The majority of credit cards are provided by the thousands of banks, credit unions, savings and loan, and other financial institutions that comprise the worldwide banking system. However, there are a few financial institutions that are known almost exclusively for providing credit card financing. The largest and most popular of these are:
- Capital One: 100 million credit cards in circulation
- Discover: 57 million credit cards in circulation
- American Express: 55 million credit cards in circulation
The major credit card processing networks are:
- Visa: 340 million credit cards in the United States; 800 million outside US
- MasterCard: 234 million cards in circulation in the US; 710 million outside US
- American Express: 55 million cards in circulation in US; 60 million outside US
- Discover: 57 million credit cards in the US (Discover cards are almost exclusively issued in the United States)
Applying for a Credit Card
Applying for a credit card can be done in one of a couple different ways:
Through your local bank
You can go into your local branch and ask to apply for a credit card. If you already have a checking or savings account that you use, this option might make the most sense since it allows you to consolidate your credit card and banking activities, and it helps to have a local office you can lean on for advice or help. Since checking and savings accounts are so crucial to being responsible with credit cards, applying for a credit card through the bank that you use for other financial activities is often convenient and practical.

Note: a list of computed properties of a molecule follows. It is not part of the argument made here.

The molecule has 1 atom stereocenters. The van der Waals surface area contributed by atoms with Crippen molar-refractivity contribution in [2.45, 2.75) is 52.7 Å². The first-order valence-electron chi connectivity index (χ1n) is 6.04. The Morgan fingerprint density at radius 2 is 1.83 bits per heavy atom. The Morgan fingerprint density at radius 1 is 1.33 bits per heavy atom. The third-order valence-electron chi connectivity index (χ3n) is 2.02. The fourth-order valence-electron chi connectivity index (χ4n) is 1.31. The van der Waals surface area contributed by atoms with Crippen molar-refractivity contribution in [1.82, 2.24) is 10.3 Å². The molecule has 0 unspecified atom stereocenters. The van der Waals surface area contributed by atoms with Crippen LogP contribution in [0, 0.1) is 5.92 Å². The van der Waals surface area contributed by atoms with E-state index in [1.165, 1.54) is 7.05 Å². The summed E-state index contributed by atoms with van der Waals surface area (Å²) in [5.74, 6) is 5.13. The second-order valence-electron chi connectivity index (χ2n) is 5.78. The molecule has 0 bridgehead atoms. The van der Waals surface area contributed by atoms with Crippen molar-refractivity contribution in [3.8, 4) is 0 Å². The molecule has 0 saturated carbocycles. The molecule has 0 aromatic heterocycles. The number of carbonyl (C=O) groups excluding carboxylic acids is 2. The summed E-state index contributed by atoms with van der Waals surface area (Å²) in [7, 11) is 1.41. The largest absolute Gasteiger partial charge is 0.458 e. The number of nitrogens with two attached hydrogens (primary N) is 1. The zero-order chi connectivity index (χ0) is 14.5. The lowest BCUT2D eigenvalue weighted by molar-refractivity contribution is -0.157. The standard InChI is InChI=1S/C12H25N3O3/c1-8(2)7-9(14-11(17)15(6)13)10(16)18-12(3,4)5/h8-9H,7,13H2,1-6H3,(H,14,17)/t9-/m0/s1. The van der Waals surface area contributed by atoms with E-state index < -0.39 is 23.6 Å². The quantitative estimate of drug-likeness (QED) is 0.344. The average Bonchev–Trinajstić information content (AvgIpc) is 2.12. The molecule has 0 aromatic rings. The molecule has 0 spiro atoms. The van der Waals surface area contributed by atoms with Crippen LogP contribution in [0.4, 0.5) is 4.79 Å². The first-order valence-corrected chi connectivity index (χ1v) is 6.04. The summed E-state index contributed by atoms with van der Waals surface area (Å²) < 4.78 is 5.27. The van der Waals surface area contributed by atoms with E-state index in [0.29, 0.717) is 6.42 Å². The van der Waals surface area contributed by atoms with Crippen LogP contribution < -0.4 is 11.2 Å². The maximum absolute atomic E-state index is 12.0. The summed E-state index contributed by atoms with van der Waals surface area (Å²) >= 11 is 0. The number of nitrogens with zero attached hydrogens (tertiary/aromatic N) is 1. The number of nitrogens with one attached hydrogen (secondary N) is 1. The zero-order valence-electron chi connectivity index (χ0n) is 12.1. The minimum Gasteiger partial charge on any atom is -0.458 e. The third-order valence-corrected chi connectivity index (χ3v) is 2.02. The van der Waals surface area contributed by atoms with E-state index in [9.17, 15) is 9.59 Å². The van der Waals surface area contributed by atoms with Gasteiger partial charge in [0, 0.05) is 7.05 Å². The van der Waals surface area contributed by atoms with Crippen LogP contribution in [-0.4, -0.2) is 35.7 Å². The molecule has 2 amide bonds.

You can also apply for a credit card through financial institutions that you are not currently working with. For instance, you can go to directly to one of the major credit card providers or to any bank that offers credit cards (which is most of them) and set up an account through them directly through the credit card application process.
When you’re shopping for a credit card, you will notice that there are lots of offers out there from credit card providers who are hoping to win your business. There is no shortage of offers, from high rewards (usually 1% cash back, but some as high as 2% cash back) to cash reward incentives for using your credit card for spending to travel points and other bonuses.
A Warning About Credit Card Rewards and Spending
It can be tempting to apply for credit cards that give you a lot of rewards, then get into the habit of spending more money so that you get more rewards. When you step back and think about this mindset, it makes no sense. Spending $100 unnecessarily to get $1 in rewards back is insanity, yet it’s obvious from the marketing tactics of credit card companies that it works.
Most adults in the US know what’s being referred to when they hear the phrase, “What’s in your wallet?” That’s a marketing line from Capital One that asks people to wonder whether the credit card rewards they’re receiving are as much as they should be getting.
The obvious danger with spending based upon the expectation of getting cash back or other rewards it that you are likely to spend more, waste more money, and find yourself struggling with spending and debt.
Don’t fall into this trap!
I chose to get a Capital One Spark Business credit card for my vinyl decor and medical products businesses because the card gives me 2% back on spending that is a natural part of my business. In fact, spending more on the Capital One card is a sign that my businesses are thriving, since I’m using the card to buy supplies and inventory. I don’t use the card for anything other than business expenses.
How are Credit Limits Determined?
Credit card limits are determined by several factors, including your credit score, your income, and other factors that credit card providers consider when they look at the risk that’s associated with your account. This process of assessing the risk posed by the credit card provider when extending you credit is called underwriting.
For those with longer credit histories and a record of responsible spending and consistently paying off their cards, credit limits are higher, including the initial credit limit you’re given when you apply for a new card.